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Windmills hold no windfall for El Paso County

A plan to erect an array of windmills in eastern El Paso County won't be blowing a yearly windfall the county's way. That's because wind energy facilities are considered business personal property, and the county ditched its personal property tax about a decade ago.

A plan to erect an array of windmills in eastern El Paso County won't be blowing a yearly windfall the county's way.

That's because wind energy facilities are considered business personal property, and the county ditched its personal property tax about a decade ago.

El Paso, the only county in the state to abolish its business personal property tax, phased it out under pressure from the Chamber of Commerce. Chamber officials argued getting rid of the tax would help recruit new business and industry.

The project, though, will bring in some one-time cash to county coffers.

If California-based Clipper Windpower, Inc.'s project is built, the county would receive use tax on construction materials, a one-time levy worth roughly $1 million, depending on actual costs.

The county also would collect about $225,000 in one-time development fees.

But it would forfeit annual property taxes that could have netted the county hundreds of thousands of dollars a year.

"To the extent we don't charge a tax for that, we're going to miss out," County Commission Chairman Jim Bensberg said.

He said commissioners can cut or omit taxes but cannot reinstate them. Only a vote of the people can do that.

A... more [truncated due to possible copyright]  

A plan to erect an array of windmills in eastern El Paso County won't be blowing a yearly windfall the county's way.

That's because wind energy facilities are considered business personal property, and the county ditched its personal property tax about a decade ago.

El Paso, the only county in the state to abolish its business personal property tax, phased it out under pressure from the Chamber of Commerce. Chamber officials argued getting rid of the tax would help recruit new business and industry.

The project, though, will bring in some one-time cash to county coffers.

If California-based Clipper Windpower, Inc.'s project is built, the county would receive use tax on construction materials, a one-time levy worth roughly $1 million, depending on actual costs.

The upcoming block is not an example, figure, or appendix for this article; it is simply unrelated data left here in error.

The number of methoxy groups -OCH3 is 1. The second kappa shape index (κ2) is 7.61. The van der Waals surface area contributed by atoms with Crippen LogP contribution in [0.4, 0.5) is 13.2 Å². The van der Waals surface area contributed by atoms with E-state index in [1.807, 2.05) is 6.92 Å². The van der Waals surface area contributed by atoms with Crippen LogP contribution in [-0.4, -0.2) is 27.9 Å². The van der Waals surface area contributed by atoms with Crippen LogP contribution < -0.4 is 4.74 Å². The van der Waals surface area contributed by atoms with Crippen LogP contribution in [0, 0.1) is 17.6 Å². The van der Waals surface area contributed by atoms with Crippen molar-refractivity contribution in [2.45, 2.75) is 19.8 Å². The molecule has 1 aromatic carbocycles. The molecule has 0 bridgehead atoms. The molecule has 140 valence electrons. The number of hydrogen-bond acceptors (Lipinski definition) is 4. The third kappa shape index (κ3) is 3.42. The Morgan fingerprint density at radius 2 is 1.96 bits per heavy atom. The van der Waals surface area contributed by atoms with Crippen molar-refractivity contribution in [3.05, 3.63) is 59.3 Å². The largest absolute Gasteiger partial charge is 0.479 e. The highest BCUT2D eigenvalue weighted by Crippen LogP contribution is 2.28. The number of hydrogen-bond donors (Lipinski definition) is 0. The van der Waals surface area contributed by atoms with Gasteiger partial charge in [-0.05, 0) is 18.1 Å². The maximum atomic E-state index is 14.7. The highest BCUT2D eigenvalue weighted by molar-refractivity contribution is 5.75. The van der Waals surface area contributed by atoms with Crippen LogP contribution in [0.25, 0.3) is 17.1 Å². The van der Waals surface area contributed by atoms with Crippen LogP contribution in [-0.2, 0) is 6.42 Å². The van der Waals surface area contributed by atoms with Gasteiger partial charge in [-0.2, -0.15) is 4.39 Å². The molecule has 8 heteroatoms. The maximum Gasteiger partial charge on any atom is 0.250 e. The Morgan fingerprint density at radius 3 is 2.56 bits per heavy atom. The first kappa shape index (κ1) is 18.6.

The county also would collect about $225,000 in one-time development fees.

But it would forfeit annual property taxes that could have netted the county hundreds of thousands of dollars a year.

"To the extent we don't charge a tax for that, we're going to miss out," County Commission Chairman Jim Bensberg said.

He said commissioners can cut or omit taxes but cannot reinstate them. Only a vote of the people can do that.

A Clipper official told county planners this week the firm wants to erect 103 wind turbines, a maintenance facility, a substation and transmission lines on thousands of acres east and southeast of Calhan.

County development services project manager Craig Dossey said the company plans to apply this summer to build the windmills. Clipper told the county it would hold two or three public meetings with neighbors.

"Most of the (tracts) they are anticipating putting these turbines on they have under contract," Dossey said. The company will lease the land, not buy it.

"They were pretty positive," he said. "They did some monitoring poles in the last couple of years. This is a result of that, so they must see a potential there by virtue of those monitoring poles."

He said the company representative hasn't said who will buy the power. Colorado Springs Utilities said the city hasn't talked with Clipper about being a customer.

El Paso County Assessor Mark Lowderman said wind facilities are assessed by the State Tax Commission, because they produce a product - energy - that crosses county lines when placed on a grid.

"Because of the nature of the equipment, it is classified as state assessed personal property, not real property," Lowderman said. "That's good for everybody but El Paso County, since we do not levy personal property tax."

Lowderman said based on his talks with industry officials, a typical wind farm is valued at $350 million. If the county had a personal property tax in place, it might receive up to $800,000 a year in taxes, he said.

Logan County, which has four wind farms, receives $953,000 a year in taxes, said Assessor Peggy Michaels.

Logan county taxes about 240 windmills, and another 160 are expected to be built soon, she said.

"It adds a lot to our total assessed valuation," she said. "For us it makes a big difference."

In addition to Logan, which has four wind farms, there are four others in the state - two in Weld County and one in Bent County, said JoAnn Groff, state property tax administrator.

It's unclear what role, if any, El Paso County's personal property tax exemption played in Clipper's decision to build windmills in the county. Company officials did not return a phone call seeking comment.


Source: http://www.gazette.com/arti...

JUN 5 2009
https://www.windaction.org/posts/20543-windmills-hold-no-windfall-for-el-paso-county
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